Background and Aims Regular physical activities have shown to have various health benefits however there is always an accompanying risk of developing musculoskeletal soft tissue injuries. Indeed, damaged tendons account for 30-50% of sports-related injuries where the lifetime risk of Achilles tendon pathology (ATP) approaches 50% in runners, and that of patellar tendon pathology (PTP) is 21% in football players. The exact aetiology and mechanisms of tendon pathologies are still under investigation, however extrinsic and intrinsic risk factors (of which genetic) have been identified. Recent genetic association studies found that gene variants within the TNC, COL5A1, MMP3, GDF5 and CASP8 were associated with ATP in a Caucasian Australian and South African population. Furthermore, epigenetic mechanisms such as DNA methylation and microRNA (miRNA) activity have been implicated in a range of diseases but were never investigated for their role in human tendinopathy. Based on the aforementioned information, this thesis aimed at investigating novel candidate genes that may be associated with ATP and to replicate previously conducted studies in a newly recruited case-control population. Additionally, this thesis aimed at investigating potential differences in DNA methylation profiles and miRNA expression levels between healthy and damaged Achilles and patellar tendons. One hundred and thirty six UK Caucasian participants with clinically diagnosed ATP and 131 asymptomatic, unrelated, physically active control participants were recruited for this study. Furthermore, the previously recruited 173 clinically diagnosed ATP participants and 238 asymptomatic, unrelated, physically active control participants from Australia and South Africa (AUS+SA) were also included in the studies of this thesis. Participants within the combined AUS+SA were genotyped for the ELN rs2071307, FBN2 rs331079, ADAM12 rs3740199, ADAMTS2 rs1054480, ADAMTS5 rs226794, ADAMTS14 rs4747096, and TIMP2 rs4789932 variants, and the UK participants were genotyped for the COL5A1 rs71746744, FBN2 rs331079, GDF5 rs143833, MMP3 rs679620, TIMP2 rs4789932 variants using fluorescent based TaqMan® technology. Furthermore, the UK cohort was genotyped for the COL5A1 rs12722 variant using polyacrylamide gel electrophoresis. Moreover, 10 healthy and 10 diseased patellar tendon tissue samples in addition to 4 healthy, and 1 diseased Achilles tendon samples were obtained for the epigenetic studies. The DNA methylation profile within the TIMP2 and GDF5 promoter regions were analysed for all samples using pyrosequencing technology. Furthermore, the expression levels of TIMP2, miR-21, miR-155, and miR-191 were determined by RT-PCR using TaqMan technology. Results and Discussion The genetic association studies conducted showed that the FBN2 rs331079 GG genotype was over-represented among the tendinopathy (TEN) group and that the ELN rs2071307 AA genotype was over-represented in the rupture (RUP) group within the AUS+SA population. Furthermore, the COL5A1 rs12722 and rs71746744 were associated with RUP (TT genotype over-represented in the RUP group, p=0.004; OR=4.2; 95% CI 1.58-11.97) and ATP (DEL allele over-represented in the CON group, p=0.046; OR=1.61; 95% CI 1.01-2.56) respectively in the male UK cohort. The GDF5 rs143833, on the other hand, was not associated with ATP (p=0.538) and showed no sign of gender-specific association (female p=0.737; male p=0.319) in the UK population. Furthermore, the CT genotype for the TIMP2 rs4789932 variant was over-represented (p=0.004; OR=1.77; 95% CI 1.20 - 2.64) in the ATP group of the combined AUS+SA population and the CC genotype was over represented (p=0.016; OR=2.36; 95% CI 1.16 – 5.81) in ATP of the UK male cohort. It was also reported that the MMP3 rs679620 GG genotype was over represented (p=0.027; OR=2.51; 95% CI 1.11 – 5.64) in the UK RUP group. The ADAM12 rs3740199 (p=0.633), ADAMTS2 rs1054480 (p=0.316), ADAMTS5 rs226794 (p=0.342), and ADAMTS14 rs4747096 (p=0.849) gene variants were not associated with ATP in the AUS+SA population. Interestingly, individuals carrying the ADAMTS14 rs4747096 GG genotype within the AUS+SA population and the ELN rs2071307 AA genotype within the AUS population developed their injuries at a significantly (p=0.024; p=0.005, respectively) later stage than other participants. Moreover, UK males diagnosed with tendinosis and carrying the GG genotype at the MMP3 rs679620 locus developed significantly (p=0.003) thicker tendons than other participants with the AA, and AG genotypes. The preliminary epigenetic DNA methylation studies showed no differences in the average methylation profiles of the investigated regions within the TIMP2 (p=0.885) and GDF5 (p=0.333) genes in the patellar tendon samples. Moreover, no DNA methylation differences (p=0.617) were observed in the investigated region of the TIMP2 gene in the Achilles tendon samples. Interestingly, the single ATP sample showed a lower GDF5 average methylation profile than the CON samples. Furthermore, the expression of TIMP2 was up-regulated, and miR-191 was down-regulated in the ATP tissue sample compared to the CON group. The expression levels of miR-21 and miR-151, however, were not different between the two groups. Conclusion This thesis provides evidence that novel genes coding for structural and ECM regulatory enzymes are associated with ATPs in Caucasians. The findings of this thesis should to be replicated in new and larger cohorts from different ethnic backgrounds before being incorporated into multifactorial risk assessment models aiming at reducing the incidence of human tendinopathy.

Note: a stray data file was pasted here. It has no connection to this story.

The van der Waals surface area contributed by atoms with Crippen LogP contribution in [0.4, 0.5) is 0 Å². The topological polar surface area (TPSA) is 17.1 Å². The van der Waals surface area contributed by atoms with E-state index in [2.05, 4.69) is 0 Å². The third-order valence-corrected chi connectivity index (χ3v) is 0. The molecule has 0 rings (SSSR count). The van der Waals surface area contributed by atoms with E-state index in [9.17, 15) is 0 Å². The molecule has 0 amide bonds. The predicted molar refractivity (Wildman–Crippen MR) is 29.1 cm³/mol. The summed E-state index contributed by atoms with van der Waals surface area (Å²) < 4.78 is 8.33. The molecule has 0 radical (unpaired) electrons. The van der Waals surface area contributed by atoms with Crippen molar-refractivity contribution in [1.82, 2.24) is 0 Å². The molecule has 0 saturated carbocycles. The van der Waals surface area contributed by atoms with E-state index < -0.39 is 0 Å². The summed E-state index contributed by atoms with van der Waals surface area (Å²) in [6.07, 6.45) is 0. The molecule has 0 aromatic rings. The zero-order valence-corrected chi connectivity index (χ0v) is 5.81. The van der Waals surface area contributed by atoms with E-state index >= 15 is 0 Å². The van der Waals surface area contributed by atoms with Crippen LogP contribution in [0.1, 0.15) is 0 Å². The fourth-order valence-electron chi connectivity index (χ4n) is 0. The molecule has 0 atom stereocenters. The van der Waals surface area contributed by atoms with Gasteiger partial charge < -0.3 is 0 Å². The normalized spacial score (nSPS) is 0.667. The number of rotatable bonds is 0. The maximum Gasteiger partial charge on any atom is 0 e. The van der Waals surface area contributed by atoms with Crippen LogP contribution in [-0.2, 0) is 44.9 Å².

|Date of Award||2015|
- University of Northampton
|Supervisor||Posthumous Mike (Supervisor), Ribbans Bill (Supervisor) & Raleigh Stuart (Supervisor)|